History of King’s College

History of King's College On Monday, the 20th September, 1909, King's School (as it was then called) came into being. There were 10 pioneer students, who included I.C Vaughan, I.L Oluwole, Frank Macaulay, Herbert Mills [from the Gold Coast], O.A Omololu and Moses King. Oluwole was the first Senior Prefect of the School.
The School building was erected and furnished at a cost of 10,001pounds. It consisted of a hall to accommodate 300 students, eight lecture rooms, a chemical laboratory and an office.
The philosophy of King's School was "to provide for the youth of the colony a higher general education than that supplied by the existing Schools, to prepare them for Matriculation Examination of the University of London and to give a useful course of Study to those who intend to qualify for Professional life or to enter Government or Mercantile service."
The Staff of the College consisted of three Europeans amongst them a Principal who gave instructions in English Language, Literature and Latin; a Mathematical and Science Master, together with two [African] Assistant teachers. Occasionally, members of the Education Department of the colonial administration were also engaged as lecturers of the evening classes.
The Government awarded three Scholarships based on merit yearly, and also organized three exhibitions annually. The beneficiaries of the scholarships were entitled to free tuition and a Government grant of 6 pounds per annum. Conversely, those whose works were featured in the exhibitions received free tuition only. The Hussey Charity Exhibition, tenable at the College, was established for the students from the investment proceeds of the premises of the defunct Hussey Charity.
The average attendance of students as at the end of 1910, was 16. This rose to 67 as at the end of 1914, when the First World War began, and also when the Northern and Southern Protectorates of Nigeria were amalgamated.
In 1926, the book "The Development of the Education Department 1882-1925", was published. Chapter 1 of that publication entitled, "Annual Report on the Education Development, Southern Provinces, Nigeria, for the year 1926", unearthed certain interesting facts about King's College.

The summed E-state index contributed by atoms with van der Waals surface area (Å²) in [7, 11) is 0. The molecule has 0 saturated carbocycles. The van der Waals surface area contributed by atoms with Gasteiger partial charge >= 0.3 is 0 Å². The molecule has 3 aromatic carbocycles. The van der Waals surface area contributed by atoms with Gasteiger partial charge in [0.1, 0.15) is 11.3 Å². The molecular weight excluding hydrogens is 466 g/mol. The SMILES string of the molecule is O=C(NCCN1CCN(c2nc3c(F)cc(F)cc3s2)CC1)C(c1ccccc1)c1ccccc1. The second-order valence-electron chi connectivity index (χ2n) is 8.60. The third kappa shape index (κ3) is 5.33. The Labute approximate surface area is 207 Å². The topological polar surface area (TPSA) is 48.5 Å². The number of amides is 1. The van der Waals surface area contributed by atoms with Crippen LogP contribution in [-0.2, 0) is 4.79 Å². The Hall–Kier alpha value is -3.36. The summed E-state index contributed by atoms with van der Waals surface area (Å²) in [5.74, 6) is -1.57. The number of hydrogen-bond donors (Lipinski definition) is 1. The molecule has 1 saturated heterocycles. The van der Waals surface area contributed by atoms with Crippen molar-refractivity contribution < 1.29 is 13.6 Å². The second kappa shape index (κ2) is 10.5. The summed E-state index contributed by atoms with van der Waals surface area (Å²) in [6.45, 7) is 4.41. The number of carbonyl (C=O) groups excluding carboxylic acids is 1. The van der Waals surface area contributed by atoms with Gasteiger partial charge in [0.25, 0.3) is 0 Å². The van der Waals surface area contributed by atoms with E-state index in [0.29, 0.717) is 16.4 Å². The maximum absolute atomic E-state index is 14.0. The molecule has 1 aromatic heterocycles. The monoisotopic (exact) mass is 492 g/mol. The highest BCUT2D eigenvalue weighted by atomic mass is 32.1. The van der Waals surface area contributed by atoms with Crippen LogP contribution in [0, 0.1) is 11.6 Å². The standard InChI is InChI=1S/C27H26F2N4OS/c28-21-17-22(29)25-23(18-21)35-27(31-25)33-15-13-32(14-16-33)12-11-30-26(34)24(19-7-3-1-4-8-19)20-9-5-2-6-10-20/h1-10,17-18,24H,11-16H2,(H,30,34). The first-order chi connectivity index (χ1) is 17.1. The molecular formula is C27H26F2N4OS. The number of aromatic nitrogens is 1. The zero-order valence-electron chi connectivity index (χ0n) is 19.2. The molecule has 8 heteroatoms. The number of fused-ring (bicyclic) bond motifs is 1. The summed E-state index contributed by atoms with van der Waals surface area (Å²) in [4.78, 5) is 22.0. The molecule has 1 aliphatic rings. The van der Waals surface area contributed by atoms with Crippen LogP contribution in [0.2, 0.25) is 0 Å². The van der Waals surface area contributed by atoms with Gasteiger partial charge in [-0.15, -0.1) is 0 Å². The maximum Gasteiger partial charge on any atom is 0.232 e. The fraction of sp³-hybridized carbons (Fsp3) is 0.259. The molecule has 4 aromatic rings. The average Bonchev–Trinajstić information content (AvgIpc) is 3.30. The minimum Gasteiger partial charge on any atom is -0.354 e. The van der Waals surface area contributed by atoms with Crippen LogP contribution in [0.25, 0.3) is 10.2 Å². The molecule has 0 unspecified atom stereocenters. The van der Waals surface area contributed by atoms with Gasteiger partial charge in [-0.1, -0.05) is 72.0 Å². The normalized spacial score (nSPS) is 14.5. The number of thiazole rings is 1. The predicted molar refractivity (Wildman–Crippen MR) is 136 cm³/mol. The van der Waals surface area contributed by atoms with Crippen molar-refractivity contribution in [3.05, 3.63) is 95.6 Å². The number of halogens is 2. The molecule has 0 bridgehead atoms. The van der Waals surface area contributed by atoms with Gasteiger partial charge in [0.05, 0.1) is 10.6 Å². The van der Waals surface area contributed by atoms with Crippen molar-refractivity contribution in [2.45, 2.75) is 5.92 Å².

It reads in part "...1909 is chiefly noticeable for the opening of King's College [in the early days, it was known as King's School] as a Government Secondary School under the headmastership of a Mr. Lomax who was seconded from the Survey Department, and who was assisted by two European Masters. The number of boys on the roll was 11. In 1910, Mr. Hyde-Johnson was appointed headmaster of King's College, but nine months later , he succeeded Mr. Rowden as Director of Education ..."
That the first Headmaster of the College was Mr. Lomax was an outstanding revelation; outstanding because the general conception had always been that Mr. Hyde-Johnson held that enviable position. Until 1954 when the first edition of the brief history of the College was written, the popular myth was that Mr. Hyde-Johnson was the first Principal of King's College. Except for the few surviving foundation students then, there was hardly any Old Boy who had ever heard of Mr. Lomax. This pioneer's name was curiously sunk in obscurity.
An insight into life at K.C. in its early years is provided by F.S. Scruby's article dated 24th February, 1924, in The Mermaid entitled "Further Glimpse of the Past": "It revived many memories which are never very dormant to read Ikoli's very flattering recollections of my all too short "régime" at K.C. Having taught the young Australian out in the "Bush" in sunny New South Wales and spent holidays in Fiji and the Pacific Islands, it was the pleasurable anticipation that I came to Lagos and was a great disappointment to me to have to resign the post so soon.
"It is a curious thing that Ikoli should have noticed that some boys run the risk of being spoiled. To this day, Old Boys from Schools in which I taught in England before going to Lagos, remind me of the lasting impression that was made on them when they showed any symptoms of such deterioration. The feasts so generously described in the December number were really only meetings of the Matriculation class - Oluwole, Vaughan and Macaulay- who use to come up to my quarters once or twice a week to read Shakespeare. "
"In looking back on the Physical Training, I am afraid Ikoli has taken off his rose-coloured spectacles. The Sergeant of the W.A.R.F.F. who used to come and give lessons was really not very old or peppery. He was a very good Instructor and very fond of boys but the fact remains that P.T. was not popular, and one small boy in particular used to come and report to me regularly that he was 'sore-footed', and take his big dose from the bottle and an hour's work as well. It was my great ambition that a cadet Company should be formed at K.C. as the first company of a Lagos Cadet Battalion School were circularized by the Education Department, but the scheme fell through. "
"It is a great joy though it is not a matter of surprise to know that K.C. has prospered during the last 13 years with the development of the House System and Inter-house Sports."